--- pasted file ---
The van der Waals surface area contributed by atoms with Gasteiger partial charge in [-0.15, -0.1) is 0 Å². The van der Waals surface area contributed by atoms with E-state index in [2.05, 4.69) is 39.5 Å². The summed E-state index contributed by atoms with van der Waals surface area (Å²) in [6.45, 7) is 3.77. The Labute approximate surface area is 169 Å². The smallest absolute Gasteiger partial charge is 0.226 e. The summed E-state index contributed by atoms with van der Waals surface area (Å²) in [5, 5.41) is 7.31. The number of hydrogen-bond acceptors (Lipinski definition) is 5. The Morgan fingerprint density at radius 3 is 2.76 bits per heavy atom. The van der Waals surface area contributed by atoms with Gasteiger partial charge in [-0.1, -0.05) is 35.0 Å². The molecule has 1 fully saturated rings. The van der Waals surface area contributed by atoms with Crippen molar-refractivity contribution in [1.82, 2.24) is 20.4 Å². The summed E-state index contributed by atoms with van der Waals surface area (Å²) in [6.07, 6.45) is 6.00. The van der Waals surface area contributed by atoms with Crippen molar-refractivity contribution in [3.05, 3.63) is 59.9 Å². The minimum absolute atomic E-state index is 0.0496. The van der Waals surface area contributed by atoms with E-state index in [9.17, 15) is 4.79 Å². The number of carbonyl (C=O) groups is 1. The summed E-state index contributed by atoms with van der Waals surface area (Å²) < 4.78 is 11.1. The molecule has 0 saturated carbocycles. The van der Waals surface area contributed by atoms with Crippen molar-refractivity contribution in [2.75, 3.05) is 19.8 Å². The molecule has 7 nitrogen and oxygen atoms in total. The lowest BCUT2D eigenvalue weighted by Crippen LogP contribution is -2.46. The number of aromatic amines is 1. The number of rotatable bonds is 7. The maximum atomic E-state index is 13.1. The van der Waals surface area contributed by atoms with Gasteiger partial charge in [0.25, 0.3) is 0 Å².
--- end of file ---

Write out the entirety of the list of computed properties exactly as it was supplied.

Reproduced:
The van der Waals surface area contributed by atoms with Gasteiger partial charge in [-0.15, -0.1) is 0 Å². The van der Waals surface area contributed by atoms with E-state index in [2.05, 4.69) is 39.5 Å². The summed E-state index contributed by atoms with van der Waals surface area (Å²) in [6.45, 7) is 3.77. The Labute approximate surface area is 169 Å². The smallest absolute Gasteiger partial charge is 0.226 e. The summed E-state index contributed by atoms with van der Waals surface area (Å²) in [5, 5.41) is 7.31. The number of hydrogen-bond acceptors (Lipinski definition) is 5. The Morgan fingerprint density at radius 3 is 2.76 bits per heavy atom. The van der Waals surface area contributed by atoms with Gasteiger partial charge in [-0.1, -0.05) is 35.0 Å². The molecule has 1 fully saturated rings. The van der Waals surface area contributed by atoms with Crippen molar-refractivity contribution in [1.82, 2.24) is 20.4 Å². The summed E-state index contributed by atoms with van der Waals surface area (Å²) in [6.07, 6.45) is 6.00. The van der Waals surface area contributed by atoms with Crippen molar-refractivity contribution in [3.05, 3.63) is 59.9 Å². The minimum absolute atomic E-state index is 0.0496. The van der Waals surface area contributed by atoms with E-state index in [9.17, 15) is 4.79 Å². The number of carbonyl (C=O) groups is 1. The summed E-state index contributed by atoms with van der Waals surface area (Å²) < 4.78 is 11.1. The molecule has 0 saturated carbocycles. The van der Waals surface area contributed by atoms with Crippen molar-refractivity contribution in [2.75, 3.05) is 19.8 Å². The molecule has 7 nitrogen and oxygen atoms in total. The lowest BCUT2D eigenvalue weighted by Crippen LogP contribution is -2.46. The number of aromatic amines is 1. The number of rotatable bonds is 7. The maximum atomic E-state index is 13.1. The van der Waals surface area contributed by atoms with Gasteiger partial charge in [0.25, 0.3) is 0 Å².